10 Ways the Church’s Christmas Season Will Be Different this Year

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This year has been a stressful one. It seems nothing is normal, and we don’t even know if there will be a new normal. COVID has affected so much of what we do as a church—including our celebrating the Christmas season. Here are some ways I suspect church will be different this year:

  1. Fewer members will travel to be with family over the holidays. I know personally this decision is a difficult one, but many families will choose to stay at home this year. That decision will bring a unique grief to many—and, an opportunity to minister to them.

  2. Outreach to members will be even more important this season. Some will be hurting because of the choice not to travel (#1 above). Others have personally dealt with COVID in the past nine months and grieve lost loved ones. Many are just COVID-weary and lonely. One of the best gifts we can give them this year is intentional attention.

  3. Some congregations still not meeting in person (or, who decide to move online in the next few weeks) will celebrate Christmas together virtually. The reality of the influence of COVID may become most evident when churches don’t gather during both the Easter season and the Christmas season in 2020. That’s even hard to imagine.

  4. Many traditional holiday church events will be postponed this season. Depending on the church, events like small group meals, holiday parties, Christmas musicals, and holiday banquets will not be on the calendar. Traditions will be disrupted.

  5. Churches that are gathering may welcome back members who haven’t attended since COVID started. They won’t be, though, members who simply aren’t comfortable attending with a large crowd; they’ll be fringe members who fell out of the habit of attending. Christmas will remind them of their responsibility.

  6. Churches will have to determine whether they plan to have a Christmas Eve service. For some congregations, the Christmas Eve service is a highlight of the year – both sacred and fun, well-attended and joyous. To not have the service this year will be painful.

  7. Those churches that have a Christmas Eve service will likely require reservations. Spatial distancing and capacity limits will require more intentional planning than years past. Some churches will add services on Christmas Eve to provide sufficient space.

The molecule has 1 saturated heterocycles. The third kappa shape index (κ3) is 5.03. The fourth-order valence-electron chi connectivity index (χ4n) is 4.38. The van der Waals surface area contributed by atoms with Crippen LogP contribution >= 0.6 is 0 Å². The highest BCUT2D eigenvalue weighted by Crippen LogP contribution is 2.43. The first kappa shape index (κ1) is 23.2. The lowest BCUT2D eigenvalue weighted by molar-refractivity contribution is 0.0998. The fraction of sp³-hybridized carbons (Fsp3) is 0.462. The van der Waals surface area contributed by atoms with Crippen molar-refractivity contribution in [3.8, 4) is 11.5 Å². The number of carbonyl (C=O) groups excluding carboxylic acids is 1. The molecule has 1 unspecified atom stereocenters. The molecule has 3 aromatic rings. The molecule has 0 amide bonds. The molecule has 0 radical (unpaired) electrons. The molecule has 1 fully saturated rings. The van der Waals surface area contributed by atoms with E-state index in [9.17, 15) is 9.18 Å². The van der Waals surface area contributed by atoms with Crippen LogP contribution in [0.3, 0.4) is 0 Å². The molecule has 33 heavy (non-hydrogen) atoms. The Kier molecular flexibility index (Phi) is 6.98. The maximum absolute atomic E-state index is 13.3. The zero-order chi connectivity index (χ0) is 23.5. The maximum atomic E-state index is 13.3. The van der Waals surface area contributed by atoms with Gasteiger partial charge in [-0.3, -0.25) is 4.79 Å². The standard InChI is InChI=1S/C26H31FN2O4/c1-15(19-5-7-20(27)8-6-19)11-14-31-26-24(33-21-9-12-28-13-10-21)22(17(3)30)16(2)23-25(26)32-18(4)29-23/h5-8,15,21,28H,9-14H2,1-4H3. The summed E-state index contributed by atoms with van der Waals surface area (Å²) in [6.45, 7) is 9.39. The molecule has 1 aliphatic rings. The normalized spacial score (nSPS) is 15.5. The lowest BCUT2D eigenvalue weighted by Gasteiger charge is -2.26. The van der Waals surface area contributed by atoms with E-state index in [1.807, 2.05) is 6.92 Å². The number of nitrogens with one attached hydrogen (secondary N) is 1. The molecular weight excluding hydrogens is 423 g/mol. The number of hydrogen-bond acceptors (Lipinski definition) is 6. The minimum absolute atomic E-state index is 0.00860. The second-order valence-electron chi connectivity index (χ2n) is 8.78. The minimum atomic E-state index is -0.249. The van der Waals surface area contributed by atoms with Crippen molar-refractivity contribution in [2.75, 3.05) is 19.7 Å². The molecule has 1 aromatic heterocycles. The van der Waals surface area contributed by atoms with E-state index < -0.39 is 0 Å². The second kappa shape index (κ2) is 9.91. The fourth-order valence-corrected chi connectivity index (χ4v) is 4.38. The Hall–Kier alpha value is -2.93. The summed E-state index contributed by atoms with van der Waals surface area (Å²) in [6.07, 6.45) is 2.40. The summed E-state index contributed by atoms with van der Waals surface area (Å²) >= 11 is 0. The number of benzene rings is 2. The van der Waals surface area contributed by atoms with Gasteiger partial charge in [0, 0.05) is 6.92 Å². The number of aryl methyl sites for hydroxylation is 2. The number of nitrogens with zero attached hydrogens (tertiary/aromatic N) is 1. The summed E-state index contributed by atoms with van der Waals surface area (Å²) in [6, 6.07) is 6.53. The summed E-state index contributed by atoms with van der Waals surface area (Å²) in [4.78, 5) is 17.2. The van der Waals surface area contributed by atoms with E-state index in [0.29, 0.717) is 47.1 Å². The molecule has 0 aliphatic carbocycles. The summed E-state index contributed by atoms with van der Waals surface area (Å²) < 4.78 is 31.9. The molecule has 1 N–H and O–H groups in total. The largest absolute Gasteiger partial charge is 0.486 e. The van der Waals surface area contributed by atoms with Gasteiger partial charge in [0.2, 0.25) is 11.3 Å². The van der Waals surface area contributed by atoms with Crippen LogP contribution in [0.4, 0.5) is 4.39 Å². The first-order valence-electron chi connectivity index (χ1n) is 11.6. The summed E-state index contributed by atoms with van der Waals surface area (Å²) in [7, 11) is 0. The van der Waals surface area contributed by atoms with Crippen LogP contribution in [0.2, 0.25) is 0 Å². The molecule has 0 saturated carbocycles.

8. Some small group parties will be on Zoom. As a pastor, frankly, the large number of Christmas parties usually wears me out – but it’s still good to celebrate with the church. This year, we may find ourselves creatively celebrating through the Internet.

  9. Congregations will have more opportunities to minister to hurting people in the community. The struggling economy has led to increased needs. People are hungry and hurting financially. Families are exhausted from home schooling. Even healthy relationships have been strained. The stress has resulted in despair for many. Now is the time to give greater attention to addressing these needs.

  10. Pastors will be even more weary because of the season. This season is usually busy and hectic, but many of us come into this season already exhausted. We want to celebrate, but we’re tired.

Nevertheless, one truth remains the same this year: God has come to us. No matter what we face, we have that story to tell!


Editor’s Note: This blog post was originally posted on Dr. Chuck Lawless’ website on December 2, 2020.

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  • Chuck Lawless
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Chuck Lawless

Director of the Center for Preaching and Pastoral Leadership

Dr. Chuck Lawless currently serves as Professor of Evangelism and Missions, Dean of Doctoral Studies, and Vice-President for Spiritual Formation and Ministry Centers at Southeastern Seminary, in addition to serving as Team Leader for Theological Education Strategists for the International Mission Board. He previously served as a Vice-President for Global Theological Advance for the IMB. Prior to that, he was dean of the Billy Graham School of Missions and Evangelism at Southern Seminary in Louisville, KY, where he also served as Vice President for Academic Programming and the Director of Professional Doctoral Studies. He received a B.S. degree from Cumberland College and M.Div. and Ph.D. degrees from Southern Seminary. He is the author of eight works, including “Membership Matters,” and “Spiritual Warfare,” and has contributed numerous articles to denominational periodicals. He and his wife Pam have been married for over 25 years and reside here in Wake Forest, NC.

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